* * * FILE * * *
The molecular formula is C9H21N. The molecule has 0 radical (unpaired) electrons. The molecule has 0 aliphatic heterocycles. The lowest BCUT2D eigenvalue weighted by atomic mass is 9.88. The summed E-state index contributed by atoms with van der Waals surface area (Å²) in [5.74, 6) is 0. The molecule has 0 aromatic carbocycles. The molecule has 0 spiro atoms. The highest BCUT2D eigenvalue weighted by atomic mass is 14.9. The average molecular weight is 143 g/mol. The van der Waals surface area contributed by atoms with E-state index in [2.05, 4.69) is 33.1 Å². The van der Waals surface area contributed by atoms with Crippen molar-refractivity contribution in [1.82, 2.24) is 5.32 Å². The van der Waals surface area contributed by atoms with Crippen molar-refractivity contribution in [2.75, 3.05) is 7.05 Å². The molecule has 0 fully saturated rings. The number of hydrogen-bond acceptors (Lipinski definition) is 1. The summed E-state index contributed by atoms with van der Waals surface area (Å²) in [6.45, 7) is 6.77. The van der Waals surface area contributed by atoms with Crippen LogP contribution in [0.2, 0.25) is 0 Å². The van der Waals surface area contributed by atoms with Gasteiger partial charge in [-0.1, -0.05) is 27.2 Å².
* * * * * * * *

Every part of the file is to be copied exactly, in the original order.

The molecular formula is C9H21N. The molecule has 0 radical (unpaired) electrons. The molecule has 0 aliphatic heterocycles. The lowest BCUT2D eigenvalue weighted by atomic mass is 9.88. The summed E-state index contributed by atoms with van der Waals surface area (Å²) in [5.74, 6) is 0. The molecule has 0 aromatic carbocycles. The molecule has 0 spiro atoms. The highest BCUT2D eigenvalue weighted by atomic mass is 14.9. The average molecular weight is 143 g/mol. The van der Waals surface area contributed by atoms with E-state index in [2.05, 4.69) is 33.1 Å². The van der Waals surface area contributed by atoms with Crippen molar-refractivity contribution in [1.82, 2.24) is 5.32 Å². The van der Waals surface area contributed by atoms with Crippen molar-refractivity contribution in [2.75, 3.05) is 7.05 Å². The molecule has 0 fully saturated rings. The number of hydrogen-bond acceptors (Lipinski definition) is 1. The summed E-state index contributed by atoms with van der Waals surface area (Å²) in [6.45, 7) is 6.77. The van der Waals surface area contributed by atoms with Crippen LogP contribution in [0.2, 0.25) is 0 Å². The van der Waals surface area contributed by atoms with Gasteiger partial charge in [-0.1, -0.05) is 27.2 Å².